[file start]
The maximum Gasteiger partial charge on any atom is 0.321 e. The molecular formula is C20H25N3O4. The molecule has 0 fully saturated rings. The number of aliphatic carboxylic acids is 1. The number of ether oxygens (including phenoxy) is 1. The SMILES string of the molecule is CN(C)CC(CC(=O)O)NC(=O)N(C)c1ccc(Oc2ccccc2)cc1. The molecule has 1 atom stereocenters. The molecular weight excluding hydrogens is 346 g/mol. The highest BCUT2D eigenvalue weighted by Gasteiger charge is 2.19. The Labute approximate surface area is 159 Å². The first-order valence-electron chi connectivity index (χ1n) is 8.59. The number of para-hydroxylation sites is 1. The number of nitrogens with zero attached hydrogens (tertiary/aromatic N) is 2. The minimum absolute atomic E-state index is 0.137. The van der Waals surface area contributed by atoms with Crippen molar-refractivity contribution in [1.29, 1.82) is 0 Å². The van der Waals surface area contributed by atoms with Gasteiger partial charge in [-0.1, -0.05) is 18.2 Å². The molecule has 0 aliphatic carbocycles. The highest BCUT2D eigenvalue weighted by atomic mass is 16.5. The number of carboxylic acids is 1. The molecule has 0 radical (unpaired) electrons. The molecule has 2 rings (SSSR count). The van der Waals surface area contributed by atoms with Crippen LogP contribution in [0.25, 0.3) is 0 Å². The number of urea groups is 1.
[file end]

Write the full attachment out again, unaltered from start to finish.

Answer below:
The maximum Gasteiger partial charge on any atom is 0.321 e. The molecular formula is C20H25N3O4. The molecule has 0 fully saturated rings. The number of aliphatic carboxylic acids is 1. The number of ether oxygens (including phenoxy) is 1. The SMILES string of the molecule is CN(C)CC(CC(=O)O)NC(=O)N(C)c1ccc(Oc2ccccc2)cc1. The molecule has 1 atom stereocenters. The molecular weight excluding hydrogens is 346 g/mol. The highest BCUT2D eigenvalue weighted by Gasteiger charge is 2.19. The Labute approximate surface area is 159 Å². The first-order valence-electron chi connectivity index (χ1n) is 8.59. The number of para-hydroxylation sites is 1. The number of nitrogens with zero attached hydrogens (tertiary/aromatic N) is 2. The minimum absolute atomic E-state index is 0.137. The van der Waals surface area contributed by atoms with Crippen molar-refractivity contribution in [1.29, 1.82) is 0 Å². The van der Waals surface area contributed by atoms with Gasteiger partial charge in [-0.1, -0.05) is 18.2 Å². The molecule has 0 aliphatic carbocycles. The highest BCUT2D eigenvalue weighted by atomic mass is 16.5. The number of carboxylic acids is 1. The molecule has 0 radical (unpaired) electrons. The molecule has 2 rings (SSSR count). The van der Waals surface area contributed by atoms with Crippen LogP contribution in [0.25, 0.3) is 0 Å². The number of urea groups is 1.